Put it on auto-pilot. I say this all the time. If you have a system which minimizes the effort required to invest, you’re a lot more likely to be successful. Most folks on the brink of retirement typically have the majority of their retirement savings in an employer plan. Why? Well, one reason is that over the years their contributions were payroll deductions that took no effort — they happened (and automatically increased with pay raises). So, if you haven’t already started, consider setting up a TSP contribution. If you start with 3 or 4 percent, you’re on your way and can easily increase it later using myPay on the DFAS website. Also you may want to think about an automatic investment plan using Roth IRAs for both of you. Get the programs started and then it is easy to increase.

When I was a 22-year-old lieutenant I can remember building a spreadsheet to chart my projected investment portfolio growth. The path to $1 million was pretty clear. So, incorporate these habits and put yourself on the right course.

Systematic investment plans do not guarantee a profit or protect against loss in declining markets.

This material is for informational purposes. Consider your own financial circumstances carefully before making a decision and consult with your tax, legal or estate planning professional.

USAA means United Services Automobile Association and its insurance, banking, investment and other companies. Banks Member FDIC. Investments provided by USAA Investment Management Company and USAA Financial Advisors Inc., both registered broker dealers.

USAA Financial Planning Services® refers to financial planning services and financial advice provided by USAA Financial Planning Services Insurance Agency, Inc. (known as USAA Financial Insurance Agency in California), a registered investment adviser and insurance agency and its wholly owned subsidiary, USAA Financial Advisors, Inc., a registered broker dealer.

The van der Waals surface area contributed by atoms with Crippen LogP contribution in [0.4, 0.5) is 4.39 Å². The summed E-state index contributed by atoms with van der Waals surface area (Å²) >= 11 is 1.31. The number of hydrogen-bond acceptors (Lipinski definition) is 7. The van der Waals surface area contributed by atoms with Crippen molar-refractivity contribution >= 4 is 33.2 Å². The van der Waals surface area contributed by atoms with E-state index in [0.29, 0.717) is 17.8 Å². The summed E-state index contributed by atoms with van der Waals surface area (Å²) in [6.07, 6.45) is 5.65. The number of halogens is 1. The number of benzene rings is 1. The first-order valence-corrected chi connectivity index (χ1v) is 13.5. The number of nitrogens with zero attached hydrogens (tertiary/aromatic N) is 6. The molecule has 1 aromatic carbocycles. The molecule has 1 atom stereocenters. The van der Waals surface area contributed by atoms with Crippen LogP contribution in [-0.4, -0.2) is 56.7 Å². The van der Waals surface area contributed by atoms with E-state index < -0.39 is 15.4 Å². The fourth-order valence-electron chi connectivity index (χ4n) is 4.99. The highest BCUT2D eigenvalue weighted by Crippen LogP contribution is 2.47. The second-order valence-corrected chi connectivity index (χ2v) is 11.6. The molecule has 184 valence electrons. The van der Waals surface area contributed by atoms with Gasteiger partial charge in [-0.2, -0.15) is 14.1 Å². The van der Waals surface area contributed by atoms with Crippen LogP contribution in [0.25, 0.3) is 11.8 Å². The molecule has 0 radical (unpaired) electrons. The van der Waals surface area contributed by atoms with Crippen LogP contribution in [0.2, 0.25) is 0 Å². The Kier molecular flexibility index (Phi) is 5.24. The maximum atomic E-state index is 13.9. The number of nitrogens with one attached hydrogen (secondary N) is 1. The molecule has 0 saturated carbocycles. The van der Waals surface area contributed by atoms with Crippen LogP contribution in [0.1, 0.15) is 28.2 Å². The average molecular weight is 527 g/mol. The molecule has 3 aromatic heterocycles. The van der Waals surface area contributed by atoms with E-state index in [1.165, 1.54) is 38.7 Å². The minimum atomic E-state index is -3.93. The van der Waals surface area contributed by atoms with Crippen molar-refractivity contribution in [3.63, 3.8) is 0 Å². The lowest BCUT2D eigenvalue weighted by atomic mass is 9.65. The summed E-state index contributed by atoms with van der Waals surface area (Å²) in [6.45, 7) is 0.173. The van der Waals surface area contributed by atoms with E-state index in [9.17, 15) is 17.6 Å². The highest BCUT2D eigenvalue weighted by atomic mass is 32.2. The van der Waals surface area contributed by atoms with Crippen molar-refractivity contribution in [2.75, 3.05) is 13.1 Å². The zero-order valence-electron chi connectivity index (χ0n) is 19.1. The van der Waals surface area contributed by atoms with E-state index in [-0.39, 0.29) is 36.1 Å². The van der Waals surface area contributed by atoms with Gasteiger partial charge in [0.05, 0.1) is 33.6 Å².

Certified Financial Planner Board of Standards, Inc. owns the certification marks CFP® and Certified Financial Planner TM in the United States, which it awards to individuals who successfully complete CFP Board’s initial and ongoing certification requirements

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Annet

April 20, 2014 - 7:37pm

I am a VETERAN and I am on welfare, so who can help??? I will try any thing my email help me feed my 8 yr old after serving my country this is how they help the Veterans

flintla

May 12, 2011 - 6:13am

The million dollar goal is a good one, but using the often recommended 4% distribution benchmark, a million-dollar portfolio would only create a $40,000/year benefit. An O-5 retiring this year with 24 years of service will earn $4,632 per month or $55,582 per year (source: OSD Military Compensation calculator). This would be the equivalent of the distribution of a portfolio of $1.3 million dollars! An E-8, with the same length of service, receives $32,472, a sustainable distribution on a portfolio of a little more than $800,000. If you add a low cost life insurance program on top of this, and couple with the Survivor Benefit Plan, you suddenly come to the realization that you can retire with the life style of a millionaire even if you haven't banked a cent (which I would certainly discourage!) Keep saving but keep living!